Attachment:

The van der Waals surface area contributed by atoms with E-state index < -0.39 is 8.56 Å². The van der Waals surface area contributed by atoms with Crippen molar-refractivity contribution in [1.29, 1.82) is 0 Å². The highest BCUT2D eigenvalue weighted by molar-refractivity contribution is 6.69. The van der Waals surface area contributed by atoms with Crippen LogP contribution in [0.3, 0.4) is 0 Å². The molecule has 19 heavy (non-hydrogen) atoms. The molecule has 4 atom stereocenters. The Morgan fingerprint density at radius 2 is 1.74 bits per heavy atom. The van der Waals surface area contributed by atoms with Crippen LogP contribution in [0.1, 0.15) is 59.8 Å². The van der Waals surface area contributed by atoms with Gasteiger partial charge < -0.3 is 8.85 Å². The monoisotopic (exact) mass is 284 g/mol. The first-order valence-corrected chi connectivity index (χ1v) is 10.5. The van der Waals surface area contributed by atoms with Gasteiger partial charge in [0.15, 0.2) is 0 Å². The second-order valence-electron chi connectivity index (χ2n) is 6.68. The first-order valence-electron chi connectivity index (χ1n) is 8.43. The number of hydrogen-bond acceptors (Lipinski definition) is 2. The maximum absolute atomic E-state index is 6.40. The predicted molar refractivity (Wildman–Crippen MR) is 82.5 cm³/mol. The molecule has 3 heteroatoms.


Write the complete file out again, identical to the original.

The van der Waals surface area contributed by atoms with E-state index < -0.39 is 8.56 Å². The van der Waals surface area contributed by atoms with Crippen molar-refractivity contribution in [1.29, 1.82) is 0 Å². The highest BCUT2D eigenvalue weighted by molar-refractivity contribution is 6.69. The van der Waals surface area contributed by atoms with Crippen LogP contribution in [0.3, 0.4) is 0 Å². The molecule has 19 heavy (non-hydrogen) atoms. The molecule has 4 atom stereocenters. The Morgan fingerprint density at radius 2 is 1.74 bits per heavy atom. The van der Waals surface area contributed by atoms with Crippen LogP contribution in [0.1, 0.15) is 59.8 Å². The van der Waals surface area contributed by atoms with Gasteiger partial charge < -0.3 is 8.85 Å². The monoisotopic (exact) mass is 284 g/mol. The first-order valence-corrected chi connectivity index (χ1v) is 10.5. The van der Waals surface area contributed by atoms with Gasteiger partial charge in [0.15, 0.2) is 0 Å². The second-order valence-electron chi connectivity index (χ2n) is 6.68. The first-order valence-electron chi connectivity index (χ1n) is 8.43. The number of hydrogen-bond acceptors (Lipinski definition) is 2. The maximum absolute atomic E-state index is 6.40. The predicted molar refractivity (Wildman–Crippen MR) is 82.5 cm³/mol. The molecule has 3 heteroatoms.